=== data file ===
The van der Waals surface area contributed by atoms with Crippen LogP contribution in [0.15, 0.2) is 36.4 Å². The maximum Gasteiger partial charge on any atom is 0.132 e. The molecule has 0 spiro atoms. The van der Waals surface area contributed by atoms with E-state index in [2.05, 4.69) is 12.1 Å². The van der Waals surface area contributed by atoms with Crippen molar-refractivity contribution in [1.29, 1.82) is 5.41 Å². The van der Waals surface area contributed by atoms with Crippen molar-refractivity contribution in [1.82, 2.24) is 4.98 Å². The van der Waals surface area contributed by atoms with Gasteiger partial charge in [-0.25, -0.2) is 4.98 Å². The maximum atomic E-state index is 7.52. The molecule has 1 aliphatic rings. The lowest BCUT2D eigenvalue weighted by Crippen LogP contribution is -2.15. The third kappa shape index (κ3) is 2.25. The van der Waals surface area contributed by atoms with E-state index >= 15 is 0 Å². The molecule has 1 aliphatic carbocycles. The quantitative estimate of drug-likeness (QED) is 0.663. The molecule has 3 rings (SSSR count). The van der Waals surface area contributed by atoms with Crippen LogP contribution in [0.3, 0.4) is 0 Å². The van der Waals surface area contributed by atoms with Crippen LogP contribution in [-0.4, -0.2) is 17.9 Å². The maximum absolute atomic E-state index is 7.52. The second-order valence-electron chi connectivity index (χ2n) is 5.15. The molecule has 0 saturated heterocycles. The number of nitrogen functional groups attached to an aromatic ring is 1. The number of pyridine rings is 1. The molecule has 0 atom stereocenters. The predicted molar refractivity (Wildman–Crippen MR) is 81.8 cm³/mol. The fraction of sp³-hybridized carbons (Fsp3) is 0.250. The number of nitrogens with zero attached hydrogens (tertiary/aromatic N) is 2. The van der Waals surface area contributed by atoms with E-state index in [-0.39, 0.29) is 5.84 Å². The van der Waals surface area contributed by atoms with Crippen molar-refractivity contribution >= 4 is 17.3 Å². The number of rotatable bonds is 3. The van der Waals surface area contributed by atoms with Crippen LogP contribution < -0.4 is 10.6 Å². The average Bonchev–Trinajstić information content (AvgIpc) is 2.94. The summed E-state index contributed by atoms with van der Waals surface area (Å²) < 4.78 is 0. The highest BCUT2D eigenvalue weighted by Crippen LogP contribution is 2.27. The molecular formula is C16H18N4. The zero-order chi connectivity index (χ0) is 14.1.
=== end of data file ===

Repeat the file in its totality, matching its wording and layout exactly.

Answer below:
The van der Waals surface area contributed by atoms with Crippen LogP contribution in [0.15, 0.2) is 36.4 Å². The maximum Gasteiger partial charge on any atom is 0.132 e. The molecule has 0 spiro atoms. The van der Waals surface area contributed by atoms with E-state index in [2.05, 4.69) is 12.1 Å². The van der Waals surface area contributed by atoms with Crippen molar-refractivity contribution in [1.29, 1.82) is 5.41 Å². The van der Waals surface area contributed by atoms with Crippen molar-refractivity contribution in [1.82, 2.24) is 4.98 Å². The van der Waals surface area contributed by atoms with Gasteiger partial charge in [-0.25, -0.2) is 4.98 Å². The maximum atomic E-state index is 7.52. The molecule has 1 aliphatic rings. The lowest BCUT2D eigenvalue weighted by Crippen LogP contribution is -2.15. The third kappa shape index (κ3) is 2.25. The van der Waals surface area contributed by atoms with E-state index >= 15 is 0 Å². The molecule has 1 aliphatic carbocycles. The quantitative estimate of drug-likeness (QED) is 0.663. The molecule has 3 rings (SSSR count). The van der Waals surface area contributed by atoms with Crippen LogP contribution in [0.3, 0.4) is 0 Å². The van der Waals surface area contributed by atoms with Crippen LogP contribution in [-0.4, -0.2) is 17.9 Å². The maximum absolute atomic E-state index is 7.52. The second-order valence-electron chi connectivity index (χ2n) is 5.15. The molecule has 0 saturated heterocycles. The number of nitrogen functional groups attached to an aromatic ring is 1. The number of pyridine rings is 1. The molecule has 0 atom stereocenters. The predicted molar refractivity (Wildman–Crippen MR) is 81.8 cm³/mol. The fraction of sp³-hybridized carbons (Fsp3) is 0.250. The number of nitrogens with zero attached hydrogens (tertiary/aromatic N) is 2. The van der Waals surface area contributed by atoms with E-state index in [-0.39, 0.29) is 5.84 Å². The van der Waals surface area contributed by atoms with Crippen molar-refractivity contribution >= 4 is 17.3 Å². The number of rotatable bonds is 3. The van der Waals surface area contributed by atoms with Crippen LogP contribution < -0.4 is 10.6 Å². The average Bonchev–Trinajstić information content (AvgIpc) is 2.94. The summed E-state index contributed by atoms with van der Waals surface area (Å²) < 4.78 is 0. The highest BCUT2D eigenvalue weighted by Crippen LogP contribution is 2.27. The molecular formula is C16H18N4. The zero-order chi connectivity index (χ0) is 14.1.